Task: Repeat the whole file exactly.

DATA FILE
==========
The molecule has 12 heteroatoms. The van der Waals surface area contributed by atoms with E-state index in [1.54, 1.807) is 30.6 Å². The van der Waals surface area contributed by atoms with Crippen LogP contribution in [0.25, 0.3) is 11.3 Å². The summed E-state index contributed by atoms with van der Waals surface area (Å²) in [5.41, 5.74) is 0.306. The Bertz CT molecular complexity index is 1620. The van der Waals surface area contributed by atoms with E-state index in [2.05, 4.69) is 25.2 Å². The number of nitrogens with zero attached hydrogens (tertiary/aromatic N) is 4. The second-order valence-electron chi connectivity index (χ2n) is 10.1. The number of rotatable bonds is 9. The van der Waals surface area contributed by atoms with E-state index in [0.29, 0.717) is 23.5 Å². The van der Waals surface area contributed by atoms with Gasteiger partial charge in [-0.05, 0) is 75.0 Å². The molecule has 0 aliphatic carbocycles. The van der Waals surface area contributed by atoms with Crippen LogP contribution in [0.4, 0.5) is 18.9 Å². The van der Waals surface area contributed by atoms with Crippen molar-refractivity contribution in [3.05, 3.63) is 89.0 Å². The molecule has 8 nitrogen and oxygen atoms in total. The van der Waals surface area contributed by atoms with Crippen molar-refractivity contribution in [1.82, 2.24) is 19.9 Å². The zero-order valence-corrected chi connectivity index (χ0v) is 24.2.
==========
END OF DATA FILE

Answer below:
The molecule has 12 heteroatoms. The van der Waals surface area contributed by atoms with E-state index in [1.54, 1.807) is 30.6 Å². The van der Waals surface area contributed by atoms with Crippen LogP contribution in [0.25, 0.3) is 11.3 Å². The summed E-state index contributed by atoms with van der Waals surface area (Å²) in [5.41, 5.74) is 0.306. The Bertz CT molecular complexity index is 1620. The van der Waals surface area contributed by atoms with E-state index in [2.05, 4.69) is 25.2 Å². The number of nitrogens with zero attached hydrogens (tertiary/aromatic N) is 4. The second-order valence-electron chi connectivity index (χ2n) is 10.1. The number of rotatable bonds is 9. The van der Waals surface area contributed by atoms with E-state index in [0.29, 0.717) is 23.5 Å². The van der Waals surface area contributed by atoms with Gasteiger partial charge in [-0.05, 0) is 75.0 Å². The molecule has 0 aliphatic carbocycles. The van der Waals surface area contributed by atoms with Crippen LogP contribution in [0.4, 0.5) is 18.9 Å². The van der Waals surface area contributed by atoms with Crippen molar-refractivity contribution in [3.05, 3.63) is 89.0 Å². The molecule has 8 nitrogen and oxygen atoms in total. The van der Waals surface area contributed by atoms with Crippen molar-refractivity contribution in [1.82, 2.24) is 19.9 Å². The zero-order valence-corrected chi connectivity index (χ0v) is 24.2.